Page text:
Naturally, when the Sci Fi Channel decided to adapt Flash Gordon for TV in 2007, they were eager to avoid anything that could be perceived as racism. Their answer to the Ming problem was to completely remake the character, removing every bit of his previous look to create a very white sort of fascist dictator.
There was a lot wrong with this adaptation (it was unwatchably boring, for one), but one of the complaints against it was that Ming was lackluster and missing everything that had made him a memorable villain. Regardless of his origins, we expect certain things from Ming: a bald head, facial hair, an ornate robe. Exoticism. So what is to be done? There can be no Flash Gordon without Ming the Merciless, but it’s possible that Ming is a character too wrapped up in racism to ever escape.
In my idle moments I’ve given some thought to how Hollywood could pull off a successful Flash Gordon revamp, and the only idea I have for Ming is this: don’t run away from his faux-Chinese heritage; push it in the other direction. Cast a Chinese actor as Ming, and make Aurra, Barin, and the rest of their people equally Chinese. Eliminate Earth entirely, setting the story in the future and making Flash’s planet one that was colonized by the United States, while Ming’s planet was colonized by China. You don’t need exposition for this- just imply it with production design. For Ming’s costumes, create a futuristic variation on what Chinese emperors actually wore, rather than just an American’s simplistic idea of the look. Do away with Ming’s predatory behavior toward Flash’s girlfriend. It’s a creepy and dated element regardless of his race. Finally, sweep away the blond=good/dark=bad undertone of the original by making Flash Gordon black. After all, it would make a great role for Will Smith, a charismatic action hero who’s been hurting for a sci fi property that’s actually worth watching.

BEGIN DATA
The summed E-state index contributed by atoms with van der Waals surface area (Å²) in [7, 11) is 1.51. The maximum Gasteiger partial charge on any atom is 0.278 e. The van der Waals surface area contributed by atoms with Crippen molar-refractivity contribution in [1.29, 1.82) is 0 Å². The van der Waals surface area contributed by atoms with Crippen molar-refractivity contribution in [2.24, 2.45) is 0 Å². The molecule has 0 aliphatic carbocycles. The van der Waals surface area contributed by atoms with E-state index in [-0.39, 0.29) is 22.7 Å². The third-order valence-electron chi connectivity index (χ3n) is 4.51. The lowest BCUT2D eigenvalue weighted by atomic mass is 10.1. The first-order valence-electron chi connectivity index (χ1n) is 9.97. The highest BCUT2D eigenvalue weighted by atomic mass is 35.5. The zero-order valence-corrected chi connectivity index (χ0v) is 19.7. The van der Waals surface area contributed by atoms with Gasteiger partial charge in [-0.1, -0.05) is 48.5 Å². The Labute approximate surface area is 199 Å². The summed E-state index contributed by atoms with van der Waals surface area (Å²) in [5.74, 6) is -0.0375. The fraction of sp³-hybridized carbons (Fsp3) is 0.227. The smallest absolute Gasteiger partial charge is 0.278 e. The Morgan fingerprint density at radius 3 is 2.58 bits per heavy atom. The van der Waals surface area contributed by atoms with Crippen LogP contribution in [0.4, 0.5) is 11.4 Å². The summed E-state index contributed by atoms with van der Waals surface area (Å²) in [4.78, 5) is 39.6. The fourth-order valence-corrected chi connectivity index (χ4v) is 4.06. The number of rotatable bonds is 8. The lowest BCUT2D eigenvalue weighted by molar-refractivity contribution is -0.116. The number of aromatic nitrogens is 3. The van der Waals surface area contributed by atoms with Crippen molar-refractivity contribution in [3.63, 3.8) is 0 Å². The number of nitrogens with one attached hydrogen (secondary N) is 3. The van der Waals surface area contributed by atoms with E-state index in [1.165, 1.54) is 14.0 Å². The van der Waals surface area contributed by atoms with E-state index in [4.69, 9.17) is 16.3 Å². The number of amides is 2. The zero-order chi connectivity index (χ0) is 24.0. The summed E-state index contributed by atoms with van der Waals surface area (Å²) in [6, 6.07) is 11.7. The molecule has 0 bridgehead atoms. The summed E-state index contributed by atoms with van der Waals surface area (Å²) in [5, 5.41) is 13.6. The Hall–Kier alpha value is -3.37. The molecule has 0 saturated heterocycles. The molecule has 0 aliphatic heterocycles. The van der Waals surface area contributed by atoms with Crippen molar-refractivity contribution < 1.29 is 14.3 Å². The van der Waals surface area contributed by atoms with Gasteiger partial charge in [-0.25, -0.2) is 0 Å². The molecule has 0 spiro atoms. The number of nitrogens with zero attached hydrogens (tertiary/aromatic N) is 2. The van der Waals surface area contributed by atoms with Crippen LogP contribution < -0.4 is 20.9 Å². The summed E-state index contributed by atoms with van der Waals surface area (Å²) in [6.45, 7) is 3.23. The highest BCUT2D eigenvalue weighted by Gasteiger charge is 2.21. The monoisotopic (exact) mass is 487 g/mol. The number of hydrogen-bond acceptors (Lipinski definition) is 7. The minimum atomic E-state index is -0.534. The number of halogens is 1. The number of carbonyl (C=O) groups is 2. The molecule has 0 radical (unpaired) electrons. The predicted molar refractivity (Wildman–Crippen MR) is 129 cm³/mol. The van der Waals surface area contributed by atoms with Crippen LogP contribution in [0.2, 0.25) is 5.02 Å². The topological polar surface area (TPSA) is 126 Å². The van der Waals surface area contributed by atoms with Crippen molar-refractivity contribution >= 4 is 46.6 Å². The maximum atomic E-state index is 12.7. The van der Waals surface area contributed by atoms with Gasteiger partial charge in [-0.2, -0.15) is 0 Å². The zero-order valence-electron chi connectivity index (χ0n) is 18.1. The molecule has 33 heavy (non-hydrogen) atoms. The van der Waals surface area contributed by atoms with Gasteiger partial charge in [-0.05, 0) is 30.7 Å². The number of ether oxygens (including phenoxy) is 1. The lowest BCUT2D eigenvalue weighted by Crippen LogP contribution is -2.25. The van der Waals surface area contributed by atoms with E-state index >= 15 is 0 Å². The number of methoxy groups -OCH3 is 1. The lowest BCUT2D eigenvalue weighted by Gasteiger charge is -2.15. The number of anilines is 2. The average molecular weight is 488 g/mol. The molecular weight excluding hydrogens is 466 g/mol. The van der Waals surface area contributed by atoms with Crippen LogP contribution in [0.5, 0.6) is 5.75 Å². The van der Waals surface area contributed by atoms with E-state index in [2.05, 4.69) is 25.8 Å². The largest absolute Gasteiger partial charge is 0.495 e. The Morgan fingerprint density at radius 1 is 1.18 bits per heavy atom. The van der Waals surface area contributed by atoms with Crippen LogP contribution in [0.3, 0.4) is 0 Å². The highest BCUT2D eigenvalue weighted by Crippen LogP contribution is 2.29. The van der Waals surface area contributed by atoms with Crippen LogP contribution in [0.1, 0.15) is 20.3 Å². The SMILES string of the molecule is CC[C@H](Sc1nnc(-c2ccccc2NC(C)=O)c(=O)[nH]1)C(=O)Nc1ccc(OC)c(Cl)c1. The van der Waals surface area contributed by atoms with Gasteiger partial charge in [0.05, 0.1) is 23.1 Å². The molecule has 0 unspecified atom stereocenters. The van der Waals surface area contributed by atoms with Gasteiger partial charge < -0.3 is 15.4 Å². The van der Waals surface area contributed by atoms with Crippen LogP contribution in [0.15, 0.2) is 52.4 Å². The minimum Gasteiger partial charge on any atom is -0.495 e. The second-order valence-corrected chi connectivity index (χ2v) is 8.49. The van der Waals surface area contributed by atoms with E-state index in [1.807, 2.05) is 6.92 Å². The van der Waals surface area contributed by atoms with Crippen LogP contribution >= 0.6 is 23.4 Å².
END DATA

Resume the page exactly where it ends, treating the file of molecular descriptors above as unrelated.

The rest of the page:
As for the role of Ming himself, there are plenty of aging action stars who could pull it off. Given the inevitable campiness of the project, Jackie Chan might work. I’d suggest Chow Yun Fat, except that it could be hard to distinguish his version of Ming from the character he played in the last Pirates of the Caribbean movie.
But would this be enough to redeem the character and the franchise? Maybe privileged white fans like me need to accept that some characters and stories have too much bigotry in their history to ever be redeemed. After all, nobody is trying to create an acceptable new version of Uncle Remus (although I say this with hesitation, because it seems possible that someone in a locked room at Disney might right now be doing that very thing). If there is to be no more Flash Gordon, I’ll accept that, but I do wish someone could find a way to solve the problem of Emperor Ming.
Dustin Collins is pursuing an MA at the Ohio University School of Film. When he has time between classes and screenings, he blogs about film, pop culture, and Betty Boop at okaywithme.